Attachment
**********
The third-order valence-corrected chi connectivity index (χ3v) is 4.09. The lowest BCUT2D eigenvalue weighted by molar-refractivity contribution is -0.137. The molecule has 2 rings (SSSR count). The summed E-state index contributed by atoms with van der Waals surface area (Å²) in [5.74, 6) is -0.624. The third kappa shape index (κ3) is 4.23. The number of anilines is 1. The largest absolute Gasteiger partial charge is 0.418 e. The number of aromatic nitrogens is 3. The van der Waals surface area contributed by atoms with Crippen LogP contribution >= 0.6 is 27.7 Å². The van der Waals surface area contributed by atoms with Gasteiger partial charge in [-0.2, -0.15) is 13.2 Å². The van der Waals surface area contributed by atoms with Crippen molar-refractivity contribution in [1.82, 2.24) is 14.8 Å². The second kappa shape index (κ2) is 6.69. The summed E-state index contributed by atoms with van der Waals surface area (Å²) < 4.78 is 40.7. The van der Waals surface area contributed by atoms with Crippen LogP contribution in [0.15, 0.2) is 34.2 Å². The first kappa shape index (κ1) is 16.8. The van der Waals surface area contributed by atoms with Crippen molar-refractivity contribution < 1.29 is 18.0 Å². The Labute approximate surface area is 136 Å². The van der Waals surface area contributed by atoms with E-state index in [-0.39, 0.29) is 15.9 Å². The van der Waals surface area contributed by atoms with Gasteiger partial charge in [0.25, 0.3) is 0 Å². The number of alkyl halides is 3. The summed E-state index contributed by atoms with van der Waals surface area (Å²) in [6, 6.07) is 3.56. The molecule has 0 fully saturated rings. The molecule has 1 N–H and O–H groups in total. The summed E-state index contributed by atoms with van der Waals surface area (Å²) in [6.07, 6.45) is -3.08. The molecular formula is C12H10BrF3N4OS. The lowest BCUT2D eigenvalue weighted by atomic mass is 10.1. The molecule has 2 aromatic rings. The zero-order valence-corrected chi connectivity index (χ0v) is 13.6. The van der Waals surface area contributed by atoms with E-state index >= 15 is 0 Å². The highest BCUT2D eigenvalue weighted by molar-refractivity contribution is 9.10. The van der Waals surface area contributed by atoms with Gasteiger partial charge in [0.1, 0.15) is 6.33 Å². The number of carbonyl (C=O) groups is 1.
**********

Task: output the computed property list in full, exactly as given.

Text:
The third-order valence-corrected chi connectivity index (χ3v) is 4.09. The lowest BCUT2D eigenvalue weighted by molar-refractivity contribution is -0.137. The molecule has 2 rings (SSSR count). The summed E-state index contributed by atoms with van der Waals surface area (Å²) in [5.74, 6) is -0.624. The third kappa shape index (κ3) is 4.23. The number of anilines is 1. The largest absolute Gasteiger partial charge is 0.418 e. The number of aromatic nitrogens is 3. The van der Waals surface area contributed by atoms with Crippen LogP contribution >= 0.6 is 27.7 Å². The van der Waals surface area contributed by atoms with Gasteiger partial charge in [-0.2, -0.15) is 13.2 Å². The van der Waals surface area contributed by atoms with Crippen molar-refractivity contribution in [1.82, 2.24) is 14.8 Å². The second kappa shape index (κ2) is 6.69. The summed E-state index contributed by atoms with van der Waals surface area (Å²) < 4.78 is 40.7. The van der Waals surface area contributed by atoms with Crippen LogP contribution in [0.15, 0.2) is 34.2 Å². The first kappa shape index (κ1) is 16.8. The van der Waals surface area contributed by atoms with Crippen molar-refractivity contribution < 1.29 is 18.0 Å². The Labute approximate surface area is 136 Å². The van der Waals surface area contributed by atoms with E-state index in [-0.39, 0.29) is 15.9 Å². The van der Waals surface area contributed by atoms with Gasteiger partial charge in [0.25, 0.3) is 0 Å². The number of alkyl halides is 3. The summed E-state index contributed by atoms with van der Waals surface area (Å²) in [6, 6.07) is 3.56. The molecule has 0 fully saturated rings. The molecule has 1 N–H and O–H groups in total. The summed E-state index contributed by atoms with van der Waals surface area (Å²) in [6.07, 6.45) is -3.08. The molecular formula is C12H10BrF3N4OS. The lowest BCUT2D eigenvalue weighted by atomic mass is 10.1. The molecule has 2 aromatic rings. The zero-order valence-corrected chi connectivity index (χ0v) is 13.6. The van der Waals surface area contributed by atoms with E-state index >= 15 is 0 Å². The highest BCUT2D eigenvalue weighted by molar-refractivity contribution is 9.10. The van der Waals surface area contributed by atoms with Gasteiger partial charge in [0.1, 0.15) is 6.33 Å². The number of carbonyl (C=O) groups is 1.